CES: Intel beefs up a TV set-top box (not near you)
If 3-D to the home really does happen in the near future, Orange -- the brand France Telecom uses for its IPTV services in Europe, Africa and the Middle East -- plans to be ready. At the Consumer Electronics Show on Friday, company executives announced a collaboration with Intel to develop a set-top box that can deliver high-definition 3-D video. The box will be available by the end of this year or early next year, said Georges Penalver, Orange's executive vice president for strategy and development.
Under the hood will be Intel's most muscular chip for set-top boxes, which explains the 3-D capability. More immediately, the horsepower enables Orange to do great things with the set-top's menus and program guide. Cable and satellite TV operators in the U.S., please take note of the way the Orange Box enables viewers to choose programs: The guide displays an array of thumbnail-sized videos from other channels and programming sources while the current channel is displayed, full-sized, in the background. These thumbnails can be shifted forward or back in time to see what's coming up or what's available for replay on demand. The selection can also be sorted by genre. It's compelling and very, very slick.
Cable set-tops in particular have been underpowered because operators have scrimped on chips and memory to keep their costs low. Intel can help on that front, but its products haven't been competitive in the set-top market. It's announced only a handful of customers around the world, and none in the U.S., where the market is dominated by Broadcom, STMicroelectronics and Freescale Semiconductor. Penalver wouldn't say how much Orange will have to spend on each Orange Box, whose cost will be passed on to customers through their monthly fees. Instead, he said only that the cost would be competitive.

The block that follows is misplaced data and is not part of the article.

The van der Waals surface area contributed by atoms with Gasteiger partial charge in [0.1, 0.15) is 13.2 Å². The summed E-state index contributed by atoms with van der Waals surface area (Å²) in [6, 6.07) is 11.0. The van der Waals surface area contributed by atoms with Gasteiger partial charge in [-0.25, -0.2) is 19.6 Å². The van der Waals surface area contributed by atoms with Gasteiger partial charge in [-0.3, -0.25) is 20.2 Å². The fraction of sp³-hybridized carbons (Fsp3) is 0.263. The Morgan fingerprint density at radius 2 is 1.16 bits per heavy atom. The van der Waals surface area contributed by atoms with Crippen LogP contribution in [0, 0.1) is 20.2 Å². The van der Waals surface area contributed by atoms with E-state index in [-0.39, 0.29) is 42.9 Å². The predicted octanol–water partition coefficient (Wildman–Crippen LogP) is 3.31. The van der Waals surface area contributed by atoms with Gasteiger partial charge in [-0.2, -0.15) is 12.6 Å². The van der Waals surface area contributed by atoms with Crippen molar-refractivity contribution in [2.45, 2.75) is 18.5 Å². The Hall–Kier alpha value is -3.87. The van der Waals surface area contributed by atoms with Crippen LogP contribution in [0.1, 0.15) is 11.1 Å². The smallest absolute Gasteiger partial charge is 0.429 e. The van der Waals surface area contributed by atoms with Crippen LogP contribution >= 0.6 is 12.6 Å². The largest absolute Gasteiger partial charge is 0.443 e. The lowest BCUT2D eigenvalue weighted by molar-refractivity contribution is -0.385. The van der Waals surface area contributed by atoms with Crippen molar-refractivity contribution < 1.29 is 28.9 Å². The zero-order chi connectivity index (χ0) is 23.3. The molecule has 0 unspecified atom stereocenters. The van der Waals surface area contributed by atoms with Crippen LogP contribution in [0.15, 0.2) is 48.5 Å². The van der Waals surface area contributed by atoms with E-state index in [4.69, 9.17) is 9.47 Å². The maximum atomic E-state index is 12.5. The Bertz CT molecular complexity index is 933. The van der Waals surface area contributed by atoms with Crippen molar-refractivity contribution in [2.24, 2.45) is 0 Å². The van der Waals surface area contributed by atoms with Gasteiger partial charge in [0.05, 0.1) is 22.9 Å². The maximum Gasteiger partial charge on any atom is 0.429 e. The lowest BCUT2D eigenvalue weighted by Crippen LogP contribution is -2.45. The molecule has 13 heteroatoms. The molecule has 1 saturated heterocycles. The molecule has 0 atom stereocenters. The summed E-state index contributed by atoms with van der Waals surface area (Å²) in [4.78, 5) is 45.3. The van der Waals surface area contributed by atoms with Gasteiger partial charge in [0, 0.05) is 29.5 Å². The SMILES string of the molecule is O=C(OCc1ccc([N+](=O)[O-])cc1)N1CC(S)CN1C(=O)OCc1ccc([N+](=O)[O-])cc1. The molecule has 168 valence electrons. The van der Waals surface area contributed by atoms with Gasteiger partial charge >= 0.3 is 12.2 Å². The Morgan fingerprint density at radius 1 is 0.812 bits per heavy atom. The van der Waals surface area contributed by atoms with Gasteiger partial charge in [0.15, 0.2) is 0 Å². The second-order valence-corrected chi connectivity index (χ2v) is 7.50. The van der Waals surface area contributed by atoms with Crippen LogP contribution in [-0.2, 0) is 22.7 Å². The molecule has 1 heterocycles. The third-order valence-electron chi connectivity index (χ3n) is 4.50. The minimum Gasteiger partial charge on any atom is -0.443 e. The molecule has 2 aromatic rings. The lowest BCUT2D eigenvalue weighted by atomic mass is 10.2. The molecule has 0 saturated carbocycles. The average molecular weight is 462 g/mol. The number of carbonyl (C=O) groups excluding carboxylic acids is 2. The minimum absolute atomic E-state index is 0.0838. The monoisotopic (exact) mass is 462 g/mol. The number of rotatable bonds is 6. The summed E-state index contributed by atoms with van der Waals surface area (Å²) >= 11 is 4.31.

(DirecTV customers, in case you're wondering about the 3-D channels that the service is launching in June, you won't need a new set-top for that. Instead, the company plans to download software into its customers' high-definition receivers that will provide 3-D capability.)
Orange is also integrating streaming content from the Web. The box will provide an open gateway to any website, although only certain ones will be integrated into the program guide. And to make it easier for users to choose from the many items displayed, it's planning a Bluetooth-enabled, motion-sensitive remote that lets viewers point at the screen and click to make a selection -- a marked improvement over the typical remote's up-down, left-right keys. Cable and satellite operators, take note of that too.
As for 3-D, the box will support 3-D games as well as movies and TV broadcasts (with the caveat that customers have a specially equipped TV and glasses). What content might there be available in 3-D when the boxes arrive in homes? "I don't know," Penalver said. Noting that content providers, set makers and service providers are all working simultaneously to create an ecosystem for 3-D video, he said, "We must be ready. We can't start when the whole field is stabilized."
-- Jon Healey